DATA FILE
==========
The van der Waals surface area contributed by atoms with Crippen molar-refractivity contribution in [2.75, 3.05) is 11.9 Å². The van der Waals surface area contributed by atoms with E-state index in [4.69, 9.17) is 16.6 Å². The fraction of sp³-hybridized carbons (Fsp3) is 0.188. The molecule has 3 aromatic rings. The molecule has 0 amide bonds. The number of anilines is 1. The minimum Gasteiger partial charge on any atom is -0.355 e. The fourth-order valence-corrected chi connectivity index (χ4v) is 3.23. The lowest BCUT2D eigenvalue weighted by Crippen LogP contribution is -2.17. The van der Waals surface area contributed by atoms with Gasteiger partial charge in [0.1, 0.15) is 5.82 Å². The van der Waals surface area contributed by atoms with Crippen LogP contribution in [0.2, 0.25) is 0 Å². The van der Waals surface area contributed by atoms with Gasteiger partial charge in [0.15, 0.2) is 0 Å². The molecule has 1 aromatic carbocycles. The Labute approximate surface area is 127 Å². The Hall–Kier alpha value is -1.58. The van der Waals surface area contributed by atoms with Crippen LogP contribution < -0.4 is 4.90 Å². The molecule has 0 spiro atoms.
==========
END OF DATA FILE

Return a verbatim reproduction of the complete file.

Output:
The van der Waals surface area contributed by atoms with Crippen molar-refractivity contribution in [2.75, 3.05) is 11.9 Å². The van der Waals surface area contributed by atoms with E-state index in [4.69, 9.17) is 16.6 Å². The fraction of sp³-hybridized carbons (Fsp3) is 0.188. The molecule has 3 aromatic rings. The molecule has 0 amide bonds. The number of anilines is 1. The minimum Gasteiger partial charge on any atom is -0.355 e. The fourth-order valence-corrected chi connectivity index (χ4v) is 3.23. The lowest BCUT2D eigenvalue weighted by Crippen LogP contribution is -2.17. The van der Waals surface area contributed by atoms with Gasteiger partial charge in [0.1, 0.15) is 5.82 Å². The van der Waals surface area contributed by atoms with Crippen LogP contribution in [0.2, 0.25) is 0 Å². The van der Waals surface area contributed by atoms with Gasteiger partial charge in [0.15, 0.2) is 0 Å². The molecule has 1 aromatic carbocycles. The Labute approximate surface area is 127 Å². The Hall–Kier alpha value is -1.58. The van der Waals surface area contributed by atoms with Crippen LogP contribution < -0.4 is 4.90 Å². The molecule has 0 spiro atoms.